Water May Have Flowed Intermittently in Martian Valleys for Hundreds of Millions of Years

Category: Cover Story

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Using impact craters as a dating tool, Planetary Science Institute Research Scientist Alexander Morgan has determined maximum timescales for the formation of Martian valley networks shaped by running water.

“Mars today is a global desert, but its surface preserves extensive evidence of past flowing water, including what appear to be river valleys. The timescale over which these valleys formed has big implications for early Mars’ habitability, as long eras with stable liquid water would be more conducive to life,” said Morgan, sole author of “New maximum constraints on the era of Martian valley network formation” that appears in Earth and Planetary Science Letters.

Martian valley networks formed more than 3 billion years ago and have long been considered among the strongest pieces of evidence of liquid water on early Mars. Previous work has found that it took a minimum of tens of thousands of years to erode these valleys, but the frequency of flow events, and thus the total time era over which the valleys formed, has not been constrained.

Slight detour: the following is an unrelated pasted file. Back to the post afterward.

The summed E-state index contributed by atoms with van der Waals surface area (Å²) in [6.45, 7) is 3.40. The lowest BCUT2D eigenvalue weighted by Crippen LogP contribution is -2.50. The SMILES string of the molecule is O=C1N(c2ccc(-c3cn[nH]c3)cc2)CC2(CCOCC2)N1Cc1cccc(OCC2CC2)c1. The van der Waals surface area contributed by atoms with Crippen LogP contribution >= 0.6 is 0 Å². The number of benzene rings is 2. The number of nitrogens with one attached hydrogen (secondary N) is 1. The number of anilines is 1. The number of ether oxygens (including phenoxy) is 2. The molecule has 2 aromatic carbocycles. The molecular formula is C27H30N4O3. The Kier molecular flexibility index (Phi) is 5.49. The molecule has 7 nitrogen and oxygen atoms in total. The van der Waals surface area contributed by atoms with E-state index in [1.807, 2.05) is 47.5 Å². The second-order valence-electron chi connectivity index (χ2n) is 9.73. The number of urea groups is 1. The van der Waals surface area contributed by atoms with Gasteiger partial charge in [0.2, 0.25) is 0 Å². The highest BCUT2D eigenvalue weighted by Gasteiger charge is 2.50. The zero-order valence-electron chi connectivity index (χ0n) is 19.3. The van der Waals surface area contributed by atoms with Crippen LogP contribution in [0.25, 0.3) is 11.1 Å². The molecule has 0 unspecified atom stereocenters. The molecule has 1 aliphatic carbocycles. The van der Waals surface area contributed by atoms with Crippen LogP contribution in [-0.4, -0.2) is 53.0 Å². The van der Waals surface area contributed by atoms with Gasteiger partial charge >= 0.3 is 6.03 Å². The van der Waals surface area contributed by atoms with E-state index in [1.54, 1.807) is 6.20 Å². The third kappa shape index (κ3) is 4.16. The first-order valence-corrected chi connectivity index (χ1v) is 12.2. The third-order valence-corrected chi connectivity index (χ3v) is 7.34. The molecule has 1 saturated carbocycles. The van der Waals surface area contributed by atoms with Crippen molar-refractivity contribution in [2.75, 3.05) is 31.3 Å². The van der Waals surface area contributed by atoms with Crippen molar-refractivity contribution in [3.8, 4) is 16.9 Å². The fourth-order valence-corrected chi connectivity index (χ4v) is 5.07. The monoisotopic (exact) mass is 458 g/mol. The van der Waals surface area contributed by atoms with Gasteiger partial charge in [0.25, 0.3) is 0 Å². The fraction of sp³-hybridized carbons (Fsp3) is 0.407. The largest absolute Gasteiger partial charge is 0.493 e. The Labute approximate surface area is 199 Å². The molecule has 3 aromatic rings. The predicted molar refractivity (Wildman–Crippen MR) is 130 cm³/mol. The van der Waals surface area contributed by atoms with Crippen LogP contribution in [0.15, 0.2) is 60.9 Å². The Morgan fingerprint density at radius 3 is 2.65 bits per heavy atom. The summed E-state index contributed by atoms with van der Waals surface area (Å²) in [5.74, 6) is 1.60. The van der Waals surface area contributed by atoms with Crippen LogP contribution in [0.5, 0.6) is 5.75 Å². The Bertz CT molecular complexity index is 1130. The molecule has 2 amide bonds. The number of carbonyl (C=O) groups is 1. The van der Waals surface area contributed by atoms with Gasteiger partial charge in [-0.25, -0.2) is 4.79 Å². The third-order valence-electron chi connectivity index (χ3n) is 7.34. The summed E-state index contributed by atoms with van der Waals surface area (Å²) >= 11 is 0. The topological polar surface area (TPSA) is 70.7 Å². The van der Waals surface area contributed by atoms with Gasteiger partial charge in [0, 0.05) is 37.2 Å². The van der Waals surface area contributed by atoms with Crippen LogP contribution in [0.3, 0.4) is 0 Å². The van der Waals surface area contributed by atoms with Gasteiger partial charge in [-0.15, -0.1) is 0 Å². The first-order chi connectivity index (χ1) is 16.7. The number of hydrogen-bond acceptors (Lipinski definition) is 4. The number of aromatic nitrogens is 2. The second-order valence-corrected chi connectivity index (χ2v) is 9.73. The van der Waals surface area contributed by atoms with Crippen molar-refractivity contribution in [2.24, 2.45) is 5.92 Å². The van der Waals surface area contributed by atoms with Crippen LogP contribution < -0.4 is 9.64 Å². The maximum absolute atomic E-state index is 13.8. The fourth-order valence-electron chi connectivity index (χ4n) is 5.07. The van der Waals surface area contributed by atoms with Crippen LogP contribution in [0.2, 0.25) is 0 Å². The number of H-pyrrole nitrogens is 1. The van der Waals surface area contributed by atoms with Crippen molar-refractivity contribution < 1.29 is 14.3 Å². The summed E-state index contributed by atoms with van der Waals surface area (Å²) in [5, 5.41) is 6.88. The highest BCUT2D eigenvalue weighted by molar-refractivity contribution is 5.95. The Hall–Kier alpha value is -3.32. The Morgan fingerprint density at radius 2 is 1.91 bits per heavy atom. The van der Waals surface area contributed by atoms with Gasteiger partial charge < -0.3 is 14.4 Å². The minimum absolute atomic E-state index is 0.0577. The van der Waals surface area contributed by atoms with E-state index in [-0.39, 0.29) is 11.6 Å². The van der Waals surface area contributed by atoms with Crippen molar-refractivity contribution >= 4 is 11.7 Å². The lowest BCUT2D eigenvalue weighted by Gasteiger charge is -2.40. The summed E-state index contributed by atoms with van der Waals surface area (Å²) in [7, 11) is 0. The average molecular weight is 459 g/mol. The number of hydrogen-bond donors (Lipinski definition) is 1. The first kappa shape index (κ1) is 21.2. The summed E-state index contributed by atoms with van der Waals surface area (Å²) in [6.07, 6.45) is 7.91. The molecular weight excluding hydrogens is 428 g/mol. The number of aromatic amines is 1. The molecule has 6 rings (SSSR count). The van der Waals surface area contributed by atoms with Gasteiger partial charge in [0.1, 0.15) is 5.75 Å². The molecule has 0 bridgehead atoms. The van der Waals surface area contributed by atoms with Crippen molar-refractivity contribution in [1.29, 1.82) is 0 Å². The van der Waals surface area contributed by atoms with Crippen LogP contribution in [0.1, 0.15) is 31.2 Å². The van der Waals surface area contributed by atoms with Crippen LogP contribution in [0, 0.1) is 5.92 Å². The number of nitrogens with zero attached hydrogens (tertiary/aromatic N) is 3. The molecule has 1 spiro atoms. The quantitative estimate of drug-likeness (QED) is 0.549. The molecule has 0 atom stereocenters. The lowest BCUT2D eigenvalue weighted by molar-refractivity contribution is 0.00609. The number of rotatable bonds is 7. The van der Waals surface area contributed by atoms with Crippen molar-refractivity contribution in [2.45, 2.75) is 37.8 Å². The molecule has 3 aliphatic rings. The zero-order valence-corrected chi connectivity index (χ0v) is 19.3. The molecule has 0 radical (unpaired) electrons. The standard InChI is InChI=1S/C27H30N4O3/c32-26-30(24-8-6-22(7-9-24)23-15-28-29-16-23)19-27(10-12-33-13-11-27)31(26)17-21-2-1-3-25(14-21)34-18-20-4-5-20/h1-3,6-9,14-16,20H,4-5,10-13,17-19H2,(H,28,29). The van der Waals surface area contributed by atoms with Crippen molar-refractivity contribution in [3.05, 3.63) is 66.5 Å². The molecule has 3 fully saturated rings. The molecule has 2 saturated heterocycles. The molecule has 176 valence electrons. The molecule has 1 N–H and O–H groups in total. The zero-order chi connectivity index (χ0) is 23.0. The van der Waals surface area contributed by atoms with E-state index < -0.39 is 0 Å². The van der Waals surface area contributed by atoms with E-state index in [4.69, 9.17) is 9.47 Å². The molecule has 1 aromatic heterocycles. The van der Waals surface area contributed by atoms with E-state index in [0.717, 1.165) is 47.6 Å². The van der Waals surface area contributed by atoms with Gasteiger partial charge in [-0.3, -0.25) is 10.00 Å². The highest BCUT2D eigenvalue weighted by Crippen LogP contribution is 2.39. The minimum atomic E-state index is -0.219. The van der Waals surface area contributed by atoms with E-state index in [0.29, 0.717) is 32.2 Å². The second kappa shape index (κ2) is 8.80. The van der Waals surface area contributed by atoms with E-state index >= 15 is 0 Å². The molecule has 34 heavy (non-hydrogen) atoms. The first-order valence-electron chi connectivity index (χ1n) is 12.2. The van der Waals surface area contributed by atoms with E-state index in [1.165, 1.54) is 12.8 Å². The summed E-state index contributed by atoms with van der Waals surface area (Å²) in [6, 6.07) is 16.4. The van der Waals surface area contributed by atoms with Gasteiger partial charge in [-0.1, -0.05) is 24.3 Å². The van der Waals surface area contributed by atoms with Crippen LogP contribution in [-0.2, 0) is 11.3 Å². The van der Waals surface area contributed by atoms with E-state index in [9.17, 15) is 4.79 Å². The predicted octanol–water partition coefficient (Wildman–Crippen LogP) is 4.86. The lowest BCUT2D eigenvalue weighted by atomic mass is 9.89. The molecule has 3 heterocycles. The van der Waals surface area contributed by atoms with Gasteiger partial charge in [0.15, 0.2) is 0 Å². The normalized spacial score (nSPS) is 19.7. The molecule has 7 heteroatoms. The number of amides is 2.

“In this study, I used craters that predate and postdate valley systems to place maximum bounds of hundreds of millions of years on the era over which these systems formed. Previous work had only determined minimum timescales, so these new results provide an upper bound on the timescale over which Martian valleys were active,” Morgan said. “Given what we know about erosion rates on early Mars, longer timescales imply that conditions permitting rivers were highly intermittent, with long arid periods interspersed with brief episodes of fluvial activity.”

Scientists studying early Mars have historically tended to fall in one of two camps: early Mars was either “warm and wet” with an ocean, or it was “cold and icy” with massive ice sheets.

“Over the past decade or so we’ve come to realize that these descriptors are far too general, and it doesn’t really make sense to try to condense hundreds of millions of years of climate history into a two-word description,” Morgan said. “Like Earth, early Mars was complex, and the conditions permitting surface water likely varied considerably. Earth has undergone massive climatic changes throughout its history – for example, 20,000 years ago the area that is now Chicago was beneath half a mile of ice – and surface conditions permitting rivers on early Mars likewise probably waxed and waned.”